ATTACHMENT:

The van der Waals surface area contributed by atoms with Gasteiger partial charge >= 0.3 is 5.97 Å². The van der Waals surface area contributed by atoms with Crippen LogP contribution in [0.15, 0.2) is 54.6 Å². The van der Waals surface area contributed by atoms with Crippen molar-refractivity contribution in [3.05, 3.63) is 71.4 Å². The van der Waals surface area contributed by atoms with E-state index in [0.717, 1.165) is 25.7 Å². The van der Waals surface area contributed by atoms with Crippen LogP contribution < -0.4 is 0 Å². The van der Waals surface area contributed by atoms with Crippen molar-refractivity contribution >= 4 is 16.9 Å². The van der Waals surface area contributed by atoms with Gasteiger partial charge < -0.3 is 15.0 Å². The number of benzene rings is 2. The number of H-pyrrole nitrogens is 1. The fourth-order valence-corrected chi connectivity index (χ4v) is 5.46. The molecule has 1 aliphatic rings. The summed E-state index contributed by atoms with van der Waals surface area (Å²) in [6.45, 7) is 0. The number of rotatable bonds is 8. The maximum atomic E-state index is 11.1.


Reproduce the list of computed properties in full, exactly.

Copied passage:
The van der Waals surface area contributed by atoms with Gasteiger partial charge >= 0.3 is 5.97 Å². The van der Waals surface area contributed by atoms with Crippen LogP contribution in [0.15, 0.2) is 54.6 Å². The van der Waals surface area contributed by atoms with Crippen molar-refractivity contribution in [3.05, 3.63) is 71.4 Å². The van der Waals surface area contributed by atoms with E-state index in [0.717, 1.165) is 25.7 Å². The van der Waals surface area contributed by atoms with Crippen LogP contribution < -0.4 is 0 Å². The van der Waals surface area contributed by atoms with Crippen molar-refractivity contribution >= 4 is 16.9 Å². The van der Waals surface area contributed by atoms with Gasteiger partial charge < -0.3 is 15.0 Å². The number of benzene rings is 2. The number of H-pyrrole nitrogens is 1. The fourth-order valence-corrected chi connectivity index (χ4v) is 5.46. The molecule has 1 aliphatic rings. The summed E-state index contributed by atoms with van der Waals surface area (Å²) in [6.45, 7) is 0. The number of rotatable bonds is 8. The maximum atomic E-state index is 11.1.